* Graphic: World FX rates in 2020 tmsnrt.rs/2egbfVh
* Graphic: Trade-weighted sterling since Brexit vote tmsnrt.rs/2hwV9Hv (Updates prices, adds details)
LONDON, Jan 5 (Reuters) - The British pound steadied on Tuesday but held well below a more than 2-1/2-year high of $1.37 hit in the previous session, as a new lockdown deflated optimism from a post-Brexit trade deal with the European Union.
Prime Minister Boris Johnson ordered England into another national lockdown to contain a surge in COVID-19 cases that threatens to overwhelm parts of the health system before a vaccine programme reaches a critical mass.
The new measures, which could cost about 10% of economic output for as long as they last according to some analysts, deflated any lingering bullishness around the British currency and sent it tumbling 1% from its highest levels since May 2018.
“The pound has failed to display much of a relief rally in the wake of the pre-Christmas trade deal between the UK and the EU, with the rise of COVID-19 cases and greater restrictions on the UK economy becoming a concern,” Rabobank strategists said.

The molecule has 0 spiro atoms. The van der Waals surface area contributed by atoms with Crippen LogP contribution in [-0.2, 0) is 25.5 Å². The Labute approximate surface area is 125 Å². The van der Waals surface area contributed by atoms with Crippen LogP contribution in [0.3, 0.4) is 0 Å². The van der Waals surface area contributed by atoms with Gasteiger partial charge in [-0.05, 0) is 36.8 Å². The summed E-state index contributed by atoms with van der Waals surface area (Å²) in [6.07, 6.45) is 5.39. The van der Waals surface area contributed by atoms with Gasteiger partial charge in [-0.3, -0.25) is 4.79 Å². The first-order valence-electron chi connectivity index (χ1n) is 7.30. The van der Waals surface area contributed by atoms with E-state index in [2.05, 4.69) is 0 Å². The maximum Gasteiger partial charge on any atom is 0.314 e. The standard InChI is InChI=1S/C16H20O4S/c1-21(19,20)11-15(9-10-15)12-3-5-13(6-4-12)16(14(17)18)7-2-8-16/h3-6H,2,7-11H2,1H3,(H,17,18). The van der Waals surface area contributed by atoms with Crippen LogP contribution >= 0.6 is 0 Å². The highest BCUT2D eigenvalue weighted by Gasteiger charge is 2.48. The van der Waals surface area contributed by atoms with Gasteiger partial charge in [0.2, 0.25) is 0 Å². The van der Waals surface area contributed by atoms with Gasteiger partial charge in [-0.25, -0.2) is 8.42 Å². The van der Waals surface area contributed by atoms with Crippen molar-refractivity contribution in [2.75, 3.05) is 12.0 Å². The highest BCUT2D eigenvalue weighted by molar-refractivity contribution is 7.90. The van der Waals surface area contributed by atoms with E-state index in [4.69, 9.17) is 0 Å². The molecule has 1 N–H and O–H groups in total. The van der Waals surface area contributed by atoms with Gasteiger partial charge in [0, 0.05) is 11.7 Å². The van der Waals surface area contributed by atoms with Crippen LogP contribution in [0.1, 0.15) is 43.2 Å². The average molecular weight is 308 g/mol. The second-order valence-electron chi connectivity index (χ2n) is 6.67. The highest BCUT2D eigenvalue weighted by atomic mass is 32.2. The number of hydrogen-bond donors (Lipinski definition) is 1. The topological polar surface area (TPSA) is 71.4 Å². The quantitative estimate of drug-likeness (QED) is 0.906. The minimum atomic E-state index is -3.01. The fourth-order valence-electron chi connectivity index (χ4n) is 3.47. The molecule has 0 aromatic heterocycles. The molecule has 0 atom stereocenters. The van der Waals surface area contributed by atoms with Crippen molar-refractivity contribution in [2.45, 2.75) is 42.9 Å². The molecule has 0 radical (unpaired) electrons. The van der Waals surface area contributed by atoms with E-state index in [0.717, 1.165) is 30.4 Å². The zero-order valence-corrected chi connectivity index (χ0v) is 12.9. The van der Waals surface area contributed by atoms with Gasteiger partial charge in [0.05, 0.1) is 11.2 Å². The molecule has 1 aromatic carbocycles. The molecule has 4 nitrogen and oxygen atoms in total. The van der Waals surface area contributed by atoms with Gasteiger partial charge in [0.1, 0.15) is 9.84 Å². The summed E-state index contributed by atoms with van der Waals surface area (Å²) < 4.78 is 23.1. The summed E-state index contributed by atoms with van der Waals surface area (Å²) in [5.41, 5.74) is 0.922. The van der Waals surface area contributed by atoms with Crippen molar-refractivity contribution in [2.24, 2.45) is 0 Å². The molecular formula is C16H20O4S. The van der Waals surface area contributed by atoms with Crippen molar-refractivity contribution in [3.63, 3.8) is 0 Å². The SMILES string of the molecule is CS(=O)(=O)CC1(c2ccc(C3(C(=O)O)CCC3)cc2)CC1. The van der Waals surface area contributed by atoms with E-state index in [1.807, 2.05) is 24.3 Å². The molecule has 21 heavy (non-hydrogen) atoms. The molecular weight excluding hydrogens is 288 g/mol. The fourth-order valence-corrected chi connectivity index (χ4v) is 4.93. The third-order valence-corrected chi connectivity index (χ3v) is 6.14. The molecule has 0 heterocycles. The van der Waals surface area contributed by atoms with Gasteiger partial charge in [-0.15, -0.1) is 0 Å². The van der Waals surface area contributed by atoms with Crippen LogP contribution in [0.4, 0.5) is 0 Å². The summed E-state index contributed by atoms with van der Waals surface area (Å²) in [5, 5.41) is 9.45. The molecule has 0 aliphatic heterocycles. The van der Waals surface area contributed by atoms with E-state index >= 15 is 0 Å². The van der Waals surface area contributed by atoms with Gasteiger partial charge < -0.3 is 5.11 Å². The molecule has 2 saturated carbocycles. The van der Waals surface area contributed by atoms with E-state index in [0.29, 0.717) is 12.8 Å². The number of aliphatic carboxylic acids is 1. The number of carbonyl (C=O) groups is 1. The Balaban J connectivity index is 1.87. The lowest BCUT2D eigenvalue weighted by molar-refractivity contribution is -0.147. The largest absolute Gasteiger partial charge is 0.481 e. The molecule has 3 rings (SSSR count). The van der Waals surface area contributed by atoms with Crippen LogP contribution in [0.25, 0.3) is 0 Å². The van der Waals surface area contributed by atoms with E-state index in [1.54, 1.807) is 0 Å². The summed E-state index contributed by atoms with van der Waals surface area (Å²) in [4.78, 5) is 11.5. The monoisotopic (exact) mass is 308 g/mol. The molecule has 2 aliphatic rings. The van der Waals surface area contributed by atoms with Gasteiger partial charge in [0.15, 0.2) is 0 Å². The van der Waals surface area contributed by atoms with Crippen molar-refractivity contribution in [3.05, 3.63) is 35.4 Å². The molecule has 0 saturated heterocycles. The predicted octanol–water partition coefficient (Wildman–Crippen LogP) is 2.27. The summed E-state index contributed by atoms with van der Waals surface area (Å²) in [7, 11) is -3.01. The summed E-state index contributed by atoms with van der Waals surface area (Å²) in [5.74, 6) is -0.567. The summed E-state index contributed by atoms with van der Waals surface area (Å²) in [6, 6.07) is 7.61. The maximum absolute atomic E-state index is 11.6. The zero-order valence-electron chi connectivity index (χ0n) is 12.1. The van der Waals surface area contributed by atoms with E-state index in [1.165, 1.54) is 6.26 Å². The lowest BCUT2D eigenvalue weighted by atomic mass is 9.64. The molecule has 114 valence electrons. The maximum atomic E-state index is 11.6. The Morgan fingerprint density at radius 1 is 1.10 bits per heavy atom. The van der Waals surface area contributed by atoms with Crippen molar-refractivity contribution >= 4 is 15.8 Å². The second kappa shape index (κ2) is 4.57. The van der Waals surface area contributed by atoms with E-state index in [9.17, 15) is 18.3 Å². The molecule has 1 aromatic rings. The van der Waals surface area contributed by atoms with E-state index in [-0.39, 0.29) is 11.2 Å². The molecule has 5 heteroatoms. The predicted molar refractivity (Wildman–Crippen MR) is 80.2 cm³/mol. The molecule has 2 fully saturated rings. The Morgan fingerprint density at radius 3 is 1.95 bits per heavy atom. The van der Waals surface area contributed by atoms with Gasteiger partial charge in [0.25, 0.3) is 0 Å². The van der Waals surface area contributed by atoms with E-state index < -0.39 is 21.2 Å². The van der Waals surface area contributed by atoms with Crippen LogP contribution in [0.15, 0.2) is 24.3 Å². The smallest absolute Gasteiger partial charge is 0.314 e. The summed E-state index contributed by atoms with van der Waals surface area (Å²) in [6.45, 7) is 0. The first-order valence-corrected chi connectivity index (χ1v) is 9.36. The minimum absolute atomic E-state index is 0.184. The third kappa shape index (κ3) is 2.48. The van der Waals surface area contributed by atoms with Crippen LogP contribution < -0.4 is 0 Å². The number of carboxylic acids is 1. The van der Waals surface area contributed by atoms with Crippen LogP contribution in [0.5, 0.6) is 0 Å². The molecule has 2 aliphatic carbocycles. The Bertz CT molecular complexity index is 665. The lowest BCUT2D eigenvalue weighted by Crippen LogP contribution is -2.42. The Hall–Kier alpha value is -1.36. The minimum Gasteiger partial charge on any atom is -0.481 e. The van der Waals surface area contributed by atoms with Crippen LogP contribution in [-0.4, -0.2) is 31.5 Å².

In late London trading, the pound was changing hands at $1.3593, up 0.3% versus a broadly weaker dollar. Against the euro, the pound was broadly flat at 90 pence.
The expected hit to the economy heaped expectations on the Bank of England to announce more policy easing.
Money markets now expect the central bank to cut benchmark interest rates as early as May, compared with an August estimate just after the Brexit deal was struck.
The pound had strengthened against both the dollar and euro after the Dec. 24 Brexit trade deal, which set rules for fishing, agriculture and other industries.
But despite the pound’s gains in recent days, market participants are not bullish on the currency’s prospects. Net long bets on the pound against the dollar are a fraction of what they were at their 2020 highs.
Moreover, though bullish pound bets have registered a fourth consecutive week of gains, the size of the gains in the latest week is far smaller than previous weeks.
Reporting by Saikat Chatterjee; Editing by Robert Birsel and Alex Richardson